No Clear Winner for Relief of Diabetic Neuropathy Pain

Pam Harrison

November 13, 2014

A new comparison of the effectiveness of different analgesic medications used for the treatment of diabetic neuropathy pain has not identified any clear winner.

Rather, several analgesics from different pharmacologic classes — serotonin-norepinephrine reuptake inhibitors (SNRIs), anticonvulsants, tricyclic antidepressants (TCAs) and topical capsaicin 0.75% — seem to be effective for the short-term management of this condition, say the researchers, led by Dr Marcio Griebeler (Sanford Health, Sioux Falls, South Dakota).

The comparative effectiveness of these agents also remains unclear, they say.

"We have four drug classes that are clearly better than placebo, but comparing them head-to-head is difficult to do, and we don't have a lot of good information as to which drug might be better," agreed Dr Brian Callaghan (University of Michigan, Ann Arbor, Michigan), who coauthored an accompanying editorial.

"I don't use capsaicin much because of the side effects, but the other three drug classes all have comparable evidence of their efficacy, so my thoughts about them come down to comorbidity, side effects, and maybe most important, cost," he told Medscape Medical News.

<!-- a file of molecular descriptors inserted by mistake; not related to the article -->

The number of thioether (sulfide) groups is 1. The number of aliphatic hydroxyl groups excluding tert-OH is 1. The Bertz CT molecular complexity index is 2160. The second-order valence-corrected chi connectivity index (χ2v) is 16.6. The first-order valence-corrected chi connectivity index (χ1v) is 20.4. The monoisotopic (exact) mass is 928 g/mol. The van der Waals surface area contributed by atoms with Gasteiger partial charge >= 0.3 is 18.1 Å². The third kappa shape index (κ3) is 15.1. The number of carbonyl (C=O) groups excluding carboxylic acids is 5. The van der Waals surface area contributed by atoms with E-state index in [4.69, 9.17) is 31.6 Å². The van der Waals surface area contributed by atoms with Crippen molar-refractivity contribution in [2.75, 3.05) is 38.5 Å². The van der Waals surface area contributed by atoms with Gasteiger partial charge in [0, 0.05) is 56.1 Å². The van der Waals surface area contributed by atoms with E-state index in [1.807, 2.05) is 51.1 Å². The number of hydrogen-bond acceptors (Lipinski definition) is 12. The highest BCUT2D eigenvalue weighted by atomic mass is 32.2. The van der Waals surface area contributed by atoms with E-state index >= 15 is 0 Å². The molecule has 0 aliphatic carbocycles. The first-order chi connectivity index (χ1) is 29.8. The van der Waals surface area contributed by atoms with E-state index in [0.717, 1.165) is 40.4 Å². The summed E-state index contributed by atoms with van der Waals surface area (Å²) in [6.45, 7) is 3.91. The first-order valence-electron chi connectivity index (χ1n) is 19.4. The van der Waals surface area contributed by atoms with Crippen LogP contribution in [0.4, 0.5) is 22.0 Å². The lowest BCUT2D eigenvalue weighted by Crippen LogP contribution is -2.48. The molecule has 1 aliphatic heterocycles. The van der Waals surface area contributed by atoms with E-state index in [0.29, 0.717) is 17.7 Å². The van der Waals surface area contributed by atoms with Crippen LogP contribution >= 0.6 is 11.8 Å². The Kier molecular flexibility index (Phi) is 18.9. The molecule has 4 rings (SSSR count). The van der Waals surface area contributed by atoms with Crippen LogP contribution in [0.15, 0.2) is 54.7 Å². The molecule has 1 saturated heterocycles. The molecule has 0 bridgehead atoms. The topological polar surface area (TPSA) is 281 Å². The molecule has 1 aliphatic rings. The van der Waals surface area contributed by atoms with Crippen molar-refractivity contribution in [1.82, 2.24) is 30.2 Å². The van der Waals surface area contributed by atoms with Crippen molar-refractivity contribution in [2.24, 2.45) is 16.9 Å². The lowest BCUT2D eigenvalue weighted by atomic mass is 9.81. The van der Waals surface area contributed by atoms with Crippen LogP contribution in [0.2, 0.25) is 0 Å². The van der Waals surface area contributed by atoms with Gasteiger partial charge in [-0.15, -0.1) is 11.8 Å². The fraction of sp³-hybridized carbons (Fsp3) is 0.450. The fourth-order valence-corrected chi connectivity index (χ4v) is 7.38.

Dr Griebeler said the question she and her coauthors sought to answer was whether there is any medication that is better than any others for diabetic neuropathy. "Since very few studies were head-to-head comparisons, we had to do indirect comparisons using placebo as the comparator agent, and when we did this, some drugs were a bit better than others, but there wasn't a huge difference between them, so we cannot make a strong recommendation for any of them."

The research was published in the November 4, 2014 issue of the Annals of Internal Medicine.

Randomized Controlled Trials and Head-to-Head Studies Needed

Dr Griebeler and colleagues analyzed a total of 65 randomized controlled trials involving 12,632 patients in which 27 pharmacologic interventions for diabetic neuropathy pain were evaluated.

Out of these, nine head-to-head trials were identified in which medications from different pharmacologic classes were compared.

"In general, trials were brief (mean follow-up, 14 weeks) and enrolled mostly middle-aged men who had type 1 or 2 diabetes for more than 5 years," the authors observe.